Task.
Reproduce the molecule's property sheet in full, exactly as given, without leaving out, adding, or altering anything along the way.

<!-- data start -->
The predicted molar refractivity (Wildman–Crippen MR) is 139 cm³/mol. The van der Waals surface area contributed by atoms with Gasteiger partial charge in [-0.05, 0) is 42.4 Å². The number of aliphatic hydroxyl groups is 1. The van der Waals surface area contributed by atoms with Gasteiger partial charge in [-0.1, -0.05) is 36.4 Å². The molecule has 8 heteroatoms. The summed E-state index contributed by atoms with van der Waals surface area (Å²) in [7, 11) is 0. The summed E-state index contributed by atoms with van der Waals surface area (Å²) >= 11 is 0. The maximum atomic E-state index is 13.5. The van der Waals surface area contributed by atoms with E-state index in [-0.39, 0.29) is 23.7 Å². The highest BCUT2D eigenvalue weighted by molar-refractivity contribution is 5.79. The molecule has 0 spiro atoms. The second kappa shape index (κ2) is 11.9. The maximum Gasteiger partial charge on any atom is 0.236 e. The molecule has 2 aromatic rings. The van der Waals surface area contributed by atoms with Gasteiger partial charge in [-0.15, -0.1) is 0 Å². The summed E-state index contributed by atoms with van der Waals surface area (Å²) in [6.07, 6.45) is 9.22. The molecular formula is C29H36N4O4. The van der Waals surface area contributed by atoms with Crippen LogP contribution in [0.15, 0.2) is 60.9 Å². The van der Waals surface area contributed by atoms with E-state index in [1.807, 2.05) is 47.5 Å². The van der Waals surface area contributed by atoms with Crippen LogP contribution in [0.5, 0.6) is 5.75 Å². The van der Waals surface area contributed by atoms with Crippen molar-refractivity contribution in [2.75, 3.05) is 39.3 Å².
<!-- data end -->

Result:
The predicted molar refractivity (Wildman–Crippen MR) is 139 cm³/mol. The van der Waals surface area contributed by atoms with Gasteiger partial charge in [-0.05, 0) is 42.4 Å². The number of aliphatic hydroxyl groups is 1. The van der Waals surface area contributed by atoms with Gasteiger partial charge in [-0.1, -0.05) is 36.4 Å². The molecule has 8 heteroatoms. The summed E-state index contributed by atoms with van der Waals surface area (Å²) in [7, 11) is 0. The summed E-state index contributed by atoms with van der Waals surface area (Å²) >= 11 is 0. The maximum atomic E-state index is 13.5. The van der Waals surface area contributed by atoms with E-state index in [-0.39, 0.29) is 23.7 Å². The highest BCUT2D eigenvalue weighted by molar-refractivity contribution is 5.79. The molecule has 0 spiro atoms. The second kappa shape index (κ2) is 11.9. The maximum Gasteiger partial charge on any atom is 0.236 e. The molecule has 2 aromatic rings. The van der Waals surface area contributed by atoms with Gasteiger partial charge in [-0.15, -0.1) is 0 Å². The summed E-state index contributed by atoms with van der Waals surface area (Å²) in [6.07, 6.45) is 9.22. The molecular formula is C29H36N4O4. The van der Waals surface area contributed by atoms with Crippen LogP contribution in [0.15, 0.2) is 60.9 Å². The van der Waals surface area contributed by atoms with E-state index in [1.807, 2.05) is 47.5 Å². The van der Waals surface area contributed by atoms with Crippen LogP contribution in [0.5, 0.6) is 5.75 Å². The van der Waals surface area contributed by atoms with Crippen molar-refractivity contribution in [2.75, 3.05) is 39.3 Å².